Where Art Meets Life

By DAVID CAVE

The photo-realistic images in the invitation to Tracey Johnson’s latest exhibition, “I Took a Chance”, at Soft Box Studios in Port of Spain, was a powerful drawing card to witness the original artwork. As one formally trained in photography and drawing, I can confess to a soft spot for realistic drawing and painting. I know, first-hand, how time-consuming it can be to achieve this effect. And, I admire the genre of photorealism because it uses the medium of painting to interrogate the formal elements of the photographic image.
It is this painterly analysis and deconstruction of the typical journalism image that Johnson does extremely well. Through the use of her calculated, finessed brush strokes, details such as variations in skin tone, hair, folds in clothing and the sharp focus or blur of the camera lens are effectively conveyed to the viewer. There is no ambiguity or second-guessing. As a painter and artist, Johnson has a clear intention of depicting the unemotional and impartial, monocular singularity of the camera lens.
A work such as “Guru Plaster Dome”, where a police officer’s gloved hand is grabbing a hand-cuffed individual in a basketball vest highlight the fascinating detail of Johnson’s technique while also highlighting how the artist intervenes in this rigid and supposedly inflexible photographic space. “Guru Plaster Dome” is a tense scene. One feels, with the strained muscles depicted, that a conflict or struggle is about to start between the officer and the accused.
However, the absence of the faces, which thus leads to no facial expression, creates a sense of sterility and detachment. The viewer is a witness to an event, but is not a part of it. If this is the intention of the artist, then it would be safe to assume that Johnson is not only questioning the scene being depicted, but is also addressing the role of the viewer in the process of interpreting her art. Is the viewer of Johnson’s pieces likely to be of the same social class and pecking order as the young, African males being arrested or holding guns in the paintings? Most of the time, the answer will be no.
There is a definite distance created between the viewer and the art. Unlike the photorealism of American artists such as Richard Estes, where the large scale of the canvas is utilised to completely immerse the viewer into the painting, it appears that Johnson deliberately wants to create a paradoxical rift between the viewer and the art by using small canvases and paying attention to painting the frame.
Indeed, the viewer is drawn in by the realism of her painting technique, but the emphasis on painting the edge of the two-inch thick frame of each of the exhibition’s 25 paintings makes it clear that Johnson wants to remind the person that there is a frame between them and the art. Moreover, the painted frames of the paintings also reinforce that there are many divisions, not simply between the viewer and the art, but also between the viewer and the people depicted in the art. Johnson is making a heavy statement about mass media images of pain and hardship. The images are real, the people in the images are real, but the individuals who see these images in the mass media maintain an Us-versus-Them mentality for the most part. We like to read or watch the News, but (unless it’s good) we definitely do not want to be in the News.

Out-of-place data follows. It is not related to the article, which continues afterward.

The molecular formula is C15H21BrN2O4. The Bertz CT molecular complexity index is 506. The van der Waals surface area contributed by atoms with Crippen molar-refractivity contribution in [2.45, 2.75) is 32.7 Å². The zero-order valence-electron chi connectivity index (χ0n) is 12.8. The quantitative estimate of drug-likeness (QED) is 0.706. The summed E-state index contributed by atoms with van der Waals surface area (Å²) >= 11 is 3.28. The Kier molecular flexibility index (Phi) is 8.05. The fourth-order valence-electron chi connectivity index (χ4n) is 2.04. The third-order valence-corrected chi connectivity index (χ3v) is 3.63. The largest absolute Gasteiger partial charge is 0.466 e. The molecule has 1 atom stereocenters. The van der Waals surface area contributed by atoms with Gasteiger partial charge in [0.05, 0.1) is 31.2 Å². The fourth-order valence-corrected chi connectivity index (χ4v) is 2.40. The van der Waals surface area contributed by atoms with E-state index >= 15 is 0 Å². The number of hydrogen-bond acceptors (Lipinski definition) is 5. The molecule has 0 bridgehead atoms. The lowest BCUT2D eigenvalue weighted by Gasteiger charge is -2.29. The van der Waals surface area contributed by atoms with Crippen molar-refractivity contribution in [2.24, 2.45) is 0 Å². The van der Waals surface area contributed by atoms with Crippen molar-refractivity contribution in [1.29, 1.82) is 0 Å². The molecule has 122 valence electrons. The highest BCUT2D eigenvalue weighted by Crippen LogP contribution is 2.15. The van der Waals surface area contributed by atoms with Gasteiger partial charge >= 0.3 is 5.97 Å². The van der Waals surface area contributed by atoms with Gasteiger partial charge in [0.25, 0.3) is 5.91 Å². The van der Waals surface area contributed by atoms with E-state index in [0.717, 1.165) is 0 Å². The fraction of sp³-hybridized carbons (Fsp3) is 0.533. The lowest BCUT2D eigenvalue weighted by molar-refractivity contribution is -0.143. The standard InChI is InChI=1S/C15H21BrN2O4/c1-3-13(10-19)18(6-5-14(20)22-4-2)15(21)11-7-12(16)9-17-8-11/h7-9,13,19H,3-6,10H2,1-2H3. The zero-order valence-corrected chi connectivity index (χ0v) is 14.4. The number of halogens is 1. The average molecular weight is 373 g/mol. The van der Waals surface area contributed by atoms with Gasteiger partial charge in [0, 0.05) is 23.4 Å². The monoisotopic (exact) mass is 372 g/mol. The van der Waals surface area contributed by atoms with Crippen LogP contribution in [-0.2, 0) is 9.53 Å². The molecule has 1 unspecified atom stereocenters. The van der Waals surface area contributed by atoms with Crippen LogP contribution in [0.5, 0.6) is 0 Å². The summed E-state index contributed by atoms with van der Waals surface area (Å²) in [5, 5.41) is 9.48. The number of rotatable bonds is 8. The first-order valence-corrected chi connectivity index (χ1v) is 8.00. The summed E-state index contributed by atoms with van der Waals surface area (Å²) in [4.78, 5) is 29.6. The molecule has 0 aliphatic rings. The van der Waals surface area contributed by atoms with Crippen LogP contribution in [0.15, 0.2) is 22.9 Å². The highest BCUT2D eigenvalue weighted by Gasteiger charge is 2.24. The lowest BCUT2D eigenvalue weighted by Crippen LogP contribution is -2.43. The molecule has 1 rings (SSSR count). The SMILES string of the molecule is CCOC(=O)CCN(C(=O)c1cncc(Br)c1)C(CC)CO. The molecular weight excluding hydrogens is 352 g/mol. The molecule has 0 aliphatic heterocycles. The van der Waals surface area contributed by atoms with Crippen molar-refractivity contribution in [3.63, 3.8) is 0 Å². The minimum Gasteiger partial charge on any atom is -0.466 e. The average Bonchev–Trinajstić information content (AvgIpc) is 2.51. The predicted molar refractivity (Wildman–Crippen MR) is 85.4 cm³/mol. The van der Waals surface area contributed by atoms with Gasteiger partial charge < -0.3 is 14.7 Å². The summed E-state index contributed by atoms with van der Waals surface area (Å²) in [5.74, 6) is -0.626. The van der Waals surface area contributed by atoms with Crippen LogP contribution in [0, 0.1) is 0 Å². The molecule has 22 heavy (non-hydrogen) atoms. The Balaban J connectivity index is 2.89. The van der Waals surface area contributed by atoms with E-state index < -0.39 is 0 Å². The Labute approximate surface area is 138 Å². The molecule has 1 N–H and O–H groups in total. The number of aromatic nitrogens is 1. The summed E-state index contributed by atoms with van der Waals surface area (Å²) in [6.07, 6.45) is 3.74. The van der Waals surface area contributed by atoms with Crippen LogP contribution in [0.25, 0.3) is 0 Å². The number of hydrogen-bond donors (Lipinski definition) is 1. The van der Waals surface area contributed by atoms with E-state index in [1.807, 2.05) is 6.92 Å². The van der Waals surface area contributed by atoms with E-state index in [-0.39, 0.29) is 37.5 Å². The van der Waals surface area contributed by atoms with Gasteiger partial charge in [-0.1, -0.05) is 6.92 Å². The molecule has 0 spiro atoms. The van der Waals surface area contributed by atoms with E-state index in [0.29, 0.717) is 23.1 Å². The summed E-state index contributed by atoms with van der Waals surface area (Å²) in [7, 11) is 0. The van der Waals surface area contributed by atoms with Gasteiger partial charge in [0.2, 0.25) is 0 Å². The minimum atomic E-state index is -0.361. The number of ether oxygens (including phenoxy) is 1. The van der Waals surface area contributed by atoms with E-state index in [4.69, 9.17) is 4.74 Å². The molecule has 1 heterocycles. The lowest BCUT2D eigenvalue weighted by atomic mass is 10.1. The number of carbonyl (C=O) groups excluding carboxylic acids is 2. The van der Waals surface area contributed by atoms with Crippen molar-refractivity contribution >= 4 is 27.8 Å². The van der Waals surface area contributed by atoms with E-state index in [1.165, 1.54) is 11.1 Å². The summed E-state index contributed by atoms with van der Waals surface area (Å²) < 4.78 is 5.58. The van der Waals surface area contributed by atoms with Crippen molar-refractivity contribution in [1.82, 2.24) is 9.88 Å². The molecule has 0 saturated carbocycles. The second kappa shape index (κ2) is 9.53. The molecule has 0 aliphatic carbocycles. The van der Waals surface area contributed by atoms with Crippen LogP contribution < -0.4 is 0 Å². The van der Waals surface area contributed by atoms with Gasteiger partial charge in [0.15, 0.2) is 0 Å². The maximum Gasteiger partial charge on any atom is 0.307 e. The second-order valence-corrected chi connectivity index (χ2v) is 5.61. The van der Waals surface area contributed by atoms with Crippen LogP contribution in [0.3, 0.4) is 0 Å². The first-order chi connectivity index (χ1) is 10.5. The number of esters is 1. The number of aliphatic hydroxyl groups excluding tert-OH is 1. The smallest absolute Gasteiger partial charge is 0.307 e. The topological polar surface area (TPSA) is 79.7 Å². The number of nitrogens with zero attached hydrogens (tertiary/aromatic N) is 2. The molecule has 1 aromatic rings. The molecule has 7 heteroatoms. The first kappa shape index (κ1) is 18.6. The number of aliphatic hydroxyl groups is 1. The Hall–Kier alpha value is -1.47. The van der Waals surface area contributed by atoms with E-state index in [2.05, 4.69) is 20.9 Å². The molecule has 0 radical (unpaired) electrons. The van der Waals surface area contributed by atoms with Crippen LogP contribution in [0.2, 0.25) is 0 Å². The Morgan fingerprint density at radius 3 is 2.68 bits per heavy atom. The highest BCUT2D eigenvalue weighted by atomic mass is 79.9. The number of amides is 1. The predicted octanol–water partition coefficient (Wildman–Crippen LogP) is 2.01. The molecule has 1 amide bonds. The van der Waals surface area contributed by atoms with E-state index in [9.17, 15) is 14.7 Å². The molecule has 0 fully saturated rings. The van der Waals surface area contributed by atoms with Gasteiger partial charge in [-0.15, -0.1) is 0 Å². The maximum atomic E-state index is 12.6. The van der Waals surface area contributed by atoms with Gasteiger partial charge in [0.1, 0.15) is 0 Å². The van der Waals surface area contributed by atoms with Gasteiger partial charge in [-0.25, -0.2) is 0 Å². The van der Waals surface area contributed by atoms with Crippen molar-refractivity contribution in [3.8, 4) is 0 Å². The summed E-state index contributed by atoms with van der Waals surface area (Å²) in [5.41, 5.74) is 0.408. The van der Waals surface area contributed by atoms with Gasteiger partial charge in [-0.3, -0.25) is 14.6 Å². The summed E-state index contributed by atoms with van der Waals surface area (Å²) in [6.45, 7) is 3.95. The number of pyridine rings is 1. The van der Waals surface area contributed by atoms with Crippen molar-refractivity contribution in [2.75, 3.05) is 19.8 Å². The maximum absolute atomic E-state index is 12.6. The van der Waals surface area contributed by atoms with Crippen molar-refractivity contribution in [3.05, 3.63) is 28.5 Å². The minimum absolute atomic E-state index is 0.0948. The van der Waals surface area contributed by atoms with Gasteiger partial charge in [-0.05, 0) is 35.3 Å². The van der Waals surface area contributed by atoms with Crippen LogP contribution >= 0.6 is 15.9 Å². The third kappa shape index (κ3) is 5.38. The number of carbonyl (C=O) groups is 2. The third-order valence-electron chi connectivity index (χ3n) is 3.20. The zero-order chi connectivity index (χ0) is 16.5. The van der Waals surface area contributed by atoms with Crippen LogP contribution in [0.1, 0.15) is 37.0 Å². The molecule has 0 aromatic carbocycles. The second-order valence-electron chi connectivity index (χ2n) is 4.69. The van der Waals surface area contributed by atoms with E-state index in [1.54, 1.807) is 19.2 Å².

Photographs of Johnson’s work do not do this art any justice. It is not enough just to stand directly in front of the piece. Instead, one has to walk around the art as if it were a sculpture, looking at all sides and admiring how Johnson has used her painting to creatively address the frame issue. In one work, the tip of a bullet bends over the corner of the canvas.
The stunning realism of Johnson’s work is unquestionably admirable and well-executed. After witnessing the exhibition, one only desires to see more. Johnson also creatively breaks the painting mould by painting different frames around the edge of the paintings. This play on formalism ought to be developed in future works, as the artist’s subtle use of the frame takes the art to new ground.
The images are both real and surreal. Everything is recognisable, but, as previously stated, there is a noticeable cleanliness and sanitisation of the scene that is communicated through the meticulous painting style. Further, the titles of the works stress this paradox. In many cases, the titles such as the aforementioned “Guru Plaster Dome”, seem to be completely random and idiosyncratic. However, these titles are what popped into the head of the artist based on free association. Again, this perplexing relationship between the artist and the titles of her paintings stresses the separation that exists between the artist, the figures in the paintings and the viewer.
The exhibition closed on July 2nd.

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